FILE - In this July 10, 2013, file photo House Judiciary Committee Chairman Bob Goodlatte,R-Va., speaks with reporters after House Republicans worked on an approach to immigration reform in a closed-door meeting at the Capitol in Washington. A central question is whether the 11 million immigrants already in the US illegally should get a path to citizenship. "We think a legal status in the United States, but not a special pathway to citizenship, might be appropriate," says Goodlatte. He has said that after attaining legal status, immigrants could potentially use the existing avenues toward naturalization, such as family or employment ties. (AP Photo/J. Scott Applewhite)AP PHOTO2013
Washington – Rep. Bob Goodlatte said the immigration issue needs to be solved and work is happening behind the scenes toward that goal.The chairman of the House Judiciary Committee on Thursday pledged action on immigration overhaul legislation even as most of the attention on Capitol Hill is focused on fights over the budget and debt.
Goodlatte, R-Va., said members of his committee are working on four bills to address various aspects of the immigration system, in addition to four that the committee already has approved. He didn't elaborate on the bills in the works, but he and others have previously discussed legislation to grant work visas to lower-skilled workers, as well as a bill to give immigrants brought illegally to the U.S. as kids an "earned path to citizenship," as he described it Thursday.
Goodlatte also has raised the need for changes to the asylum and refugee program, and, most controversially, to resolve the status of the 11 million people already in the country illegally.
His committee already has approved a bill on agricultural workers, one on high-skilled visas, a third to strengthen immigration laws and empower state and local governments to enforce them, and a fourth to require employers to verify their workers' legal status.
The approach stands in contrast to the Democratic-led Senate, which passed a single, far-reaching bill in June including billions for border security, new legal work visa programs and a path to citizenship for the immigrants already in the country illegally.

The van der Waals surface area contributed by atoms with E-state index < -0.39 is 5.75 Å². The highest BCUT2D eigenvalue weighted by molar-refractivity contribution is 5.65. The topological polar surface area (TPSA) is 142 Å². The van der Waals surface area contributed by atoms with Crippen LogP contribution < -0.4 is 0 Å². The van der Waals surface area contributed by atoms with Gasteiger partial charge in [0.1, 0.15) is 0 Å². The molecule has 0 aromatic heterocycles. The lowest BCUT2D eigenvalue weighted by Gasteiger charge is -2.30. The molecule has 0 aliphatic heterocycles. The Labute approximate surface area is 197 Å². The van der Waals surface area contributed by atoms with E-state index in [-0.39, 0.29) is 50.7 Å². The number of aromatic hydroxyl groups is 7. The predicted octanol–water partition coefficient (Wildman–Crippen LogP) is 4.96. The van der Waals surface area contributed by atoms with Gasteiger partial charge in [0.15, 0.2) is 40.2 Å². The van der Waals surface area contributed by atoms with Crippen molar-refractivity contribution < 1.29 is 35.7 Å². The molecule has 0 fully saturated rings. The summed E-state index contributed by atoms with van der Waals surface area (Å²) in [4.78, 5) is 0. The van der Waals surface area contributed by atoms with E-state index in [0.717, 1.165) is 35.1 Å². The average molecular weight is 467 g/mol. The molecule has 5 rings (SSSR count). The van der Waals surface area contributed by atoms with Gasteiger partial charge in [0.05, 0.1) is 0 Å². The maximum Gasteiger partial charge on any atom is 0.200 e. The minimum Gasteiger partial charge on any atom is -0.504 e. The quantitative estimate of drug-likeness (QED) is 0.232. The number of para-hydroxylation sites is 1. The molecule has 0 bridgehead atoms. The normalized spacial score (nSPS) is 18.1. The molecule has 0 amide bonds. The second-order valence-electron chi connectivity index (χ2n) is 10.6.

"We are taking what we call a step-by-step approach. We have objections to the Senate bill, but we don't say we want to kill the Senate bill," Goodlatte said at a gathering organized by House Republicans with Hispanic Republican leaders to recognize Hispanic Heritage Month. "We say we want to do immigration reform right."
Goodlatte said he'd like to see the full House begin voting on the committee-passed bills next month. Although it's not clear that will happen, such an approach could result in House approval of a package of bills that could lead to negotiations with the Senate on a compromise immigration bill. The issue is one of President Barack Obama's top second-term priorities.
But the fall House agenda is crowded with fiscal fights that have commanded lawmakers' agenda and crowded aside immigration — an issue that many rank-and-file Republicans have little appetite for anyway.
Goodlatte pledged that the House approach would address the major problems of the immigration system — enforcement and security; legal immigration; and the status of the millions living in the country illegally.
As he has in the past, Goodlatte rejected the "special path to citizenship" he said was in the Senate bill, instead saying that immigrants here illegally — aside from those brought as kids — should be allowed to obtain legal status, then use the existing avenues of work or family sponsorship to attain citizenship. Immigration advocates see the possibility for compromise in this approach.
"That will not result in every single person who came here unlawfully getting all the way to citizenship, but I feel very strongly in my conversations with people it would be a major solution to the problem," Goodlatte said.
For people brought illegally as kids — often called DREAMers after Dream Act legislation that failed in an earlier Congress — Goodlatte endorsed what he called an "earned path" to citizenship that would give people legal status and allow them to get citizenship through education, military or other routes.
Based on reporting by The Associated Press.